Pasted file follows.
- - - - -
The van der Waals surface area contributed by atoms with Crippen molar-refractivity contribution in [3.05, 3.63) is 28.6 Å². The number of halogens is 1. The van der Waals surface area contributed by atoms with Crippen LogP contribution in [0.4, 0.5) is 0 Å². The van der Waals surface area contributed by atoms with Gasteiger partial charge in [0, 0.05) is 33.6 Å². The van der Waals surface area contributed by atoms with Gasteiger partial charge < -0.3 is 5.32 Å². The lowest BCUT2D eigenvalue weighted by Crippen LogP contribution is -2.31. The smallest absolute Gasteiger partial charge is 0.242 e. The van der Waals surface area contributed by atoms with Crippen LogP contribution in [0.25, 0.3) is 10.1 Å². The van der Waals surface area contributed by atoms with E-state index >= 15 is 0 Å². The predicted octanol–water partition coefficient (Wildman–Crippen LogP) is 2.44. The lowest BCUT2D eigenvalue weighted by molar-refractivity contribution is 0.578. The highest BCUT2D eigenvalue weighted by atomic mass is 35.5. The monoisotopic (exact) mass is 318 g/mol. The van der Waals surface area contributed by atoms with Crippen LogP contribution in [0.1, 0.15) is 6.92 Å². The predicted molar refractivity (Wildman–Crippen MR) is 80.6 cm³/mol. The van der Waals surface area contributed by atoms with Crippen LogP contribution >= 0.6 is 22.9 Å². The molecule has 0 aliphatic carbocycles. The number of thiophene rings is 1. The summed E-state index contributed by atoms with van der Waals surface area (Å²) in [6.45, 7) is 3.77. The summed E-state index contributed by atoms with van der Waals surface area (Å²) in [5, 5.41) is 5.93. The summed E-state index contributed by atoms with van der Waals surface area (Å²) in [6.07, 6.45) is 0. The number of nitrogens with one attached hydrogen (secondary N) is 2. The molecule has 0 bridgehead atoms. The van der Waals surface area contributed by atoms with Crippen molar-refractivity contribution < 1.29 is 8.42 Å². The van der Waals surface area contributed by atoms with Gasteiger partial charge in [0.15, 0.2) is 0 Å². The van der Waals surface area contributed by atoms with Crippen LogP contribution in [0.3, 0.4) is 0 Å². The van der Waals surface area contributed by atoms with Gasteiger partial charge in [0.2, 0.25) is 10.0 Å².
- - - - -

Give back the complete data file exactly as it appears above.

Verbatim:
The van der Waals surface area contributed by atoms with Crippen molar-refractivity contribution in [3.05, 3.63) is 28.6 Å². The number of halogens is 1. The van der Waals surface area contributed by atoms with Crippen LogP contribution in [0.4, 0.5) is 0 Å². The van der Waals surface area contributed by atoms with Gasteiger partial charge in [0, 0.05) is 33.6 Å². The van der Waals surface area contributed by atoms with Gasteiger partial charge < -0.3 is 5.32 Å². The lowest BCUT2D eigenvalue weighted by Crippen LogP contribution is -2.31. The smallest absolute Gasteiger partial charge is 0.242 e. The van der Waals surface area contributed by atoms with Crippen LogP contribution in [0.25, 0.3) is 10.1 Å². The van der Waals surface area contributed by atoms with E-state index >= 15 is 0 Å². The predicted octanol–water partition coefficient (Wildman–Crippen LogP) is 2.44. The lowest BCUT2D eigenvalue weighted by molar-refractivity contribution is 0.578. The highest BCUT2D eigenvalue weighted by atomic mass is 35.5. The monoisotopic (exact) mass is 318 g/mol. The van der Waals surface area contributed by atoms with Crippen LogP contribution in [0.1, 0.15) is 6.92 Å². The predicted molar refractivity (Wildman–Crippen MR) is 80.6 cm³/mol. The van der Waals surface area contributed by atoms with Crippen LogP contribution >= 0.6 is 22.9 Å². The molecule has 0 aliphatic carbocycles. The number of thiophene rings is 1. The summed E-state index contributed by atoms with van der Waals surface area (Å²) in [6.45, 7) is 3.77. The summed E-state index contributed by atoms with van der Waals surface area (Å²) in [5, 5.41) is 5.93. The summed E-state index contributed by atoms with van der Waals surface area (Å²) in [6.07, 6.45) is 0. The number of nitrogens with one attached hydrogen (secondary N) is 2. The molecule has 0 bridgehead atoms. The van der Waals surface area contributed by atoms with Crippen molar-refractivity contribution < 1.29 is 8.42 Å². The van der Waals surface area contributed by atoms with Gasteiger partial charge in [0.15, 0.2) is 0 Å². The van der Waals surface area contributed by atoms with Crippen LogP contribution in [0.3, 0.4) is 0 Å². The van der Waals surface area contributed by atoms with Gasteiger partial charge in [0.2, 0.25) is 10.0 Å².